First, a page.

The term “public partisan political activity” is not applied to voting or having a private political opinion. The term also does not refer to activities supporting honest, peaceful, and clean elections nor to efforts to eliminate all forms of corruption, injustice, misinformation, or violence in society. These are not partisan activities but are necessary contributions to the common good that every citizen, regardless of political affiliation, should promote.
A discussion of the qualifications of specific candidates for public office is not within the scope of this paper. The paper will only focus on the Church’s teaching on political participation, the factors that contributed to the partisan political activity of some clergy during the 2022 presidential elections, and the moral and pastoral implications of such activity
The Church and Political Participation
The Church’s social teaching calls for the promotion of integral human development and the defense of human rights to ensure a just and humane society. The magisterium considers politics an area of public life where Catholics should take an active role as responsible citizens. The Congregation for the Doctrine of the Faith emphasizes the importance of political participation of every citizen to the proper functioning of a democratic state.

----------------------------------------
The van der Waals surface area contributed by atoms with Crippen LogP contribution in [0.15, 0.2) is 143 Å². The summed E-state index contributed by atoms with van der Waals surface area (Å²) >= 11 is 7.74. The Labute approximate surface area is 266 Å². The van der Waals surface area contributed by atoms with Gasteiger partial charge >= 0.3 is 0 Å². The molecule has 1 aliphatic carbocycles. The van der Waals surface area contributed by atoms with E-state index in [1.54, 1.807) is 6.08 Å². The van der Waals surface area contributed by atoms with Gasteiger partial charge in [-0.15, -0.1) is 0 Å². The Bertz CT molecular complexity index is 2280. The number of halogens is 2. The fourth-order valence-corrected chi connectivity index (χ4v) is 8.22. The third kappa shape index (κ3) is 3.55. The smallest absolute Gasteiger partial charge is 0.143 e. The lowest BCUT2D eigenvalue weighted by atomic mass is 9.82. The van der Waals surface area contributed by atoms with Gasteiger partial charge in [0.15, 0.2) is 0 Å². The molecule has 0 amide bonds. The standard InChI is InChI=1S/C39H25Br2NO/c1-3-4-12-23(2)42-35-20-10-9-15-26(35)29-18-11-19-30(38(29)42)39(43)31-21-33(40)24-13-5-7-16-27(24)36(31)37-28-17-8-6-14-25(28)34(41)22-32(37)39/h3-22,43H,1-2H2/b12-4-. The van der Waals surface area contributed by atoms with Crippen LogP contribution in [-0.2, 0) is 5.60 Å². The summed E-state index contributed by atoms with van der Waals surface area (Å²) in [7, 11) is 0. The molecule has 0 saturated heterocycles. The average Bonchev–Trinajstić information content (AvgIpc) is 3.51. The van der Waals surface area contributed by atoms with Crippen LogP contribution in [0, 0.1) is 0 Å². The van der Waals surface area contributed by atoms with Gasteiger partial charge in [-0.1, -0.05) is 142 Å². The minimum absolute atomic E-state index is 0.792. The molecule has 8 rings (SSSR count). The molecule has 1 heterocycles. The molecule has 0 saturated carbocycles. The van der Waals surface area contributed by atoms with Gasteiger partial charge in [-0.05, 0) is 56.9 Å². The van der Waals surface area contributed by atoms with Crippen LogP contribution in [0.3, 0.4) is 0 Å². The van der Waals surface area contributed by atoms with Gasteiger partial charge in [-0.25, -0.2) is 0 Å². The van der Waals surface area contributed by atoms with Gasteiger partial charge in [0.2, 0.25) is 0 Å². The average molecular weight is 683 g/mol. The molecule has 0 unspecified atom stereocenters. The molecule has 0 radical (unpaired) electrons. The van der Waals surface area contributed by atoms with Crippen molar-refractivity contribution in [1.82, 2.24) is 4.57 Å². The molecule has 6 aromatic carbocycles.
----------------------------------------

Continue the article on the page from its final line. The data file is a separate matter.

It is commendable that in today’s democratic societies, in a climate of true freedom, everyone is made a participant in directing the body politic. Such societies call for new and fuller forms of participation in public life by Christian and non-Christian citizens alike. Indeed, all can contribute, by voting in elections for lawmakers and government officials, and in other ways as well, to the development of political solutions and legislative choices which, in their opinion, will benefit the common good. The life of a democracy could not be productive without the active, responsible and generous involvement of everyone, ‘albeit in a diversity and complementarity of forms, levels, tasks, and responsibilities.’ (CDF, The Participation of Catholics in Political Life, #1)
While the magisterium recognizes that the Church’s mission in the world is primarily religious and that the Church and the State are independent of each other, this does not mean that the Church cannot engage the State on matters of religious, moral, and social importance. While the Church recognizes that it does not have specific competence to speak on political structures and programs, it shares with the State the task of promoting justice for the good of every person under their care.